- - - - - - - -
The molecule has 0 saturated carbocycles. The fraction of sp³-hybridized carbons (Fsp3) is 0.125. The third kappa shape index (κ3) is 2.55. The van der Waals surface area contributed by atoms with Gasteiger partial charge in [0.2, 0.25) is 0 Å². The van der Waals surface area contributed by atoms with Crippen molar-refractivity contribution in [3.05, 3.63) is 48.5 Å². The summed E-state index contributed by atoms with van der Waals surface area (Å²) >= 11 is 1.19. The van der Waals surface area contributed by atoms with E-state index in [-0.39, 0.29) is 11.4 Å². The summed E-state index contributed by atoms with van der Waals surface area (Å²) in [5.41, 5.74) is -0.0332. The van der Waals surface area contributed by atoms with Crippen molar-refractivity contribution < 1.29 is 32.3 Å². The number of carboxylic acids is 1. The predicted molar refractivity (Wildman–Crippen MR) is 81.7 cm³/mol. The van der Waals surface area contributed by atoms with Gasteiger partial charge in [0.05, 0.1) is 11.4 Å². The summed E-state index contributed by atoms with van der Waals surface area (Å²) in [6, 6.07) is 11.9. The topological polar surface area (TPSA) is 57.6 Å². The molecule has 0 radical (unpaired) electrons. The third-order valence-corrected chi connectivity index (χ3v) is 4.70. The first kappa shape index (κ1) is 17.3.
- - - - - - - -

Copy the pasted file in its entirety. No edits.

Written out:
The molecule has 0 saturated carbocycles. The fraction of sp³-hybridized carbons (Fsp3) is 0.125. The third kappa shape index (κ3) is 2.55. The van der Waals surface area contributed by atoms with Gasteiger partial charge in [0.2, 0.25) is 0 Å². The van der Waals surface area contributed by atoms with Crippen molar-refractivity contribution in [3.05, 3.63) is 48.5 Å². The summed E-state index contributed by atoms with van der Waals surface area (Å²) >= 11 is 1.19. The van der Waals surface area contributed by atoms with E-state index in [-0.39, 0.29) is 11.4 Å². The summed E-state index contributed by atoms with van der Waals surface area (Å²) in [5.41, 5.74) is -0.0332. The van der Waals surface area contributed by atoms with Crippen molar-refractivity contribution < 1.29 is 32.3 Å². The number of carboxylic acids is 1. The predicted molar refractivity (Wildman–Crippen MR) is 81.7 cm³/mol. The van der Waals surface area contributed by atoms with Gasteiger partial charge in [0.05, 0.1) is 11.4 Å². The summed E-state index contributed by atoms with van der Waals surface area (Å²) in [6, 6.07) is 11.9. The topological polar surface area (TPSA) is 57.6 Å². The molecule has 0 radical (unpaired) electrons. The third-order valence-corrected chi connectivity index (χ3v) is 4.70. The first kappa shape index (κ1) is 17.3.